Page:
How does diet affect our epigenome?

By | August 12, 2020

how does diet affect our epigenome?

Transgenerational effects on metabolism and metabolic diseases have been known tin cans. It is in many consumer products, including water bottles and and studied before the advent of the field of epigenetics. Thank you for visiting nature. Cell Physiol. .

Author disclosures: S-W. Choi and S. Friso, no conflicts of interest. Nutrients can reverse or change epigenetic phenomena such as DNA methylation and histone modifications, thereby modifying the expression of critical genes associated with physiologic and pathologic processes, including embryonic development, aging, and carcinogenesis. It appears that nutrients and bioactive food components can influence epigenetic phenomena either by directly inhibiting enzymes that catalyze DNA methylation or histone modifications, or by altering the availability of substrates necessary for those enzymatic reactions. In this regard, nutritional epigenetics has been viewed as an attractive tool to prevent pediatric developmental diseases and cancer as well as to delay aging-associated processes. Although the possibility of developing a treatment or discovering preventative measures of these diseases is exciting, current knowledge in nutritional epigenetics is limited, and further studies are needed to expand the available resources and better understand the use of nutrients or bioactive food components for maintaining our health and preventing diseases through modifiable epigenetic mechanisms.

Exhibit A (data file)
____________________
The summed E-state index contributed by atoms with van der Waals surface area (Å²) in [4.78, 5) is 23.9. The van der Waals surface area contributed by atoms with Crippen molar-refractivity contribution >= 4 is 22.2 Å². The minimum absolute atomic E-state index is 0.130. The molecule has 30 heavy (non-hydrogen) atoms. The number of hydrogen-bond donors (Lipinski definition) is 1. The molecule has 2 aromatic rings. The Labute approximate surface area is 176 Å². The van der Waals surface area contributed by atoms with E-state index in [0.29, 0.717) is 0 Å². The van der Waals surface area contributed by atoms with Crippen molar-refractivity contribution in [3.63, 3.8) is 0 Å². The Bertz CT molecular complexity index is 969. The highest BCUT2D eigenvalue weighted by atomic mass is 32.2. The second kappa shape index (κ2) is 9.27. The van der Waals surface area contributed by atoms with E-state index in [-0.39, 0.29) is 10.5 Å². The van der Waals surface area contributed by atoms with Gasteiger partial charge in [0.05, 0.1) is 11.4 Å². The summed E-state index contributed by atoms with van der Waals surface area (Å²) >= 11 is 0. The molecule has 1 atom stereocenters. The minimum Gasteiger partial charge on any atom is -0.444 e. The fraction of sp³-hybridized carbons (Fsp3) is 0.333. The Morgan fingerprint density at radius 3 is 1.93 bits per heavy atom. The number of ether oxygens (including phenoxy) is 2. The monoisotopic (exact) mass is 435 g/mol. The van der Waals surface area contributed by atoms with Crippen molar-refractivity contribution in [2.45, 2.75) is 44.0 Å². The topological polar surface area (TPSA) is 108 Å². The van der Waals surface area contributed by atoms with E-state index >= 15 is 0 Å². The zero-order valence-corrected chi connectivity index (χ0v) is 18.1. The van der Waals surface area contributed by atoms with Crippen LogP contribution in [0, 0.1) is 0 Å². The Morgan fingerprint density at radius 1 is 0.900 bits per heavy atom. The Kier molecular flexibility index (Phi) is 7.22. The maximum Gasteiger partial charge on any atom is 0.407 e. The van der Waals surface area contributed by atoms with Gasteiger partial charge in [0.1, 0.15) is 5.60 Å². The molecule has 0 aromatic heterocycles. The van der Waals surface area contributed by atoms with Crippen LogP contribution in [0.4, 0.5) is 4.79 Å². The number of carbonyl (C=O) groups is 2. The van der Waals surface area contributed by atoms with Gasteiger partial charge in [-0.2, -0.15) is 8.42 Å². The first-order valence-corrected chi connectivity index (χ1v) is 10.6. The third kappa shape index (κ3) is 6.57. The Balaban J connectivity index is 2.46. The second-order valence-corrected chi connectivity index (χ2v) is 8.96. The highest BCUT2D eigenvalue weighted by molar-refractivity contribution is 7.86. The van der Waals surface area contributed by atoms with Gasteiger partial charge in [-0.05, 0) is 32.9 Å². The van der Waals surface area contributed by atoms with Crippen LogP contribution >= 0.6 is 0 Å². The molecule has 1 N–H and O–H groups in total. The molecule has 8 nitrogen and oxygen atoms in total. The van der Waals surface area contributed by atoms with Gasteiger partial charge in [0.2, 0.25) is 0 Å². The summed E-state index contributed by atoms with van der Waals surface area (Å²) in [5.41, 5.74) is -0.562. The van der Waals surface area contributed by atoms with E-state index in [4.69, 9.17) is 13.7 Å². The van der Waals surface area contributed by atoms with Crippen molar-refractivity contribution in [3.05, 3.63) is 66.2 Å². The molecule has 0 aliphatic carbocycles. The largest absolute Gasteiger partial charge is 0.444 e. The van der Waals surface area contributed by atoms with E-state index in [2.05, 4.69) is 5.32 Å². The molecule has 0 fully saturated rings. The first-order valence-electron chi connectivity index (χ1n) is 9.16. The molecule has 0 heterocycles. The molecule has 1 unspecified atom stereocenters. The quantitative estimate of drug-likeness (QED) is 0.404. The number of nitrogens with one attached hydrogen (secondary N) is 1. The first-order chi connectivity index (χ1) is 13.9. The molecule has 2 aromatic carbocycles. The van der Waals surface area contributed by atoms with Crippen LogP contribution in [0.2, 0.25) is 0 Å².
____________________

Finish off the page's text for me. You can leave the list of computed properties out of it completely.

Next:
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Unlike behavior or stress, diet is one of the more easily studied, and therefore better understood, environmental factors in epigenetic change. The nutrients we extract from food enter metabolic pathways where they are manipulated, modified, and molded into molecules the body can use. One such pathway is responsible for making methyl groups – important epigenetic tags that silence genes. Familiar nutrients like folic acid, B vitamins, and SAM-e S-Adenosyl methionine, a popular over-the-counter supplement are key components of this methyl-making pathway. Diets high in these methyl-donating nutrients can rapidly alter gene expression, especially during early development when the epigenome is first being established. Take a detailed look at the nutrients that affect our epigenome and the foods they come from. Nutrients from our food are funneled into a biochemical pathway that extracts methyl groups and then attaches them to our DNA.

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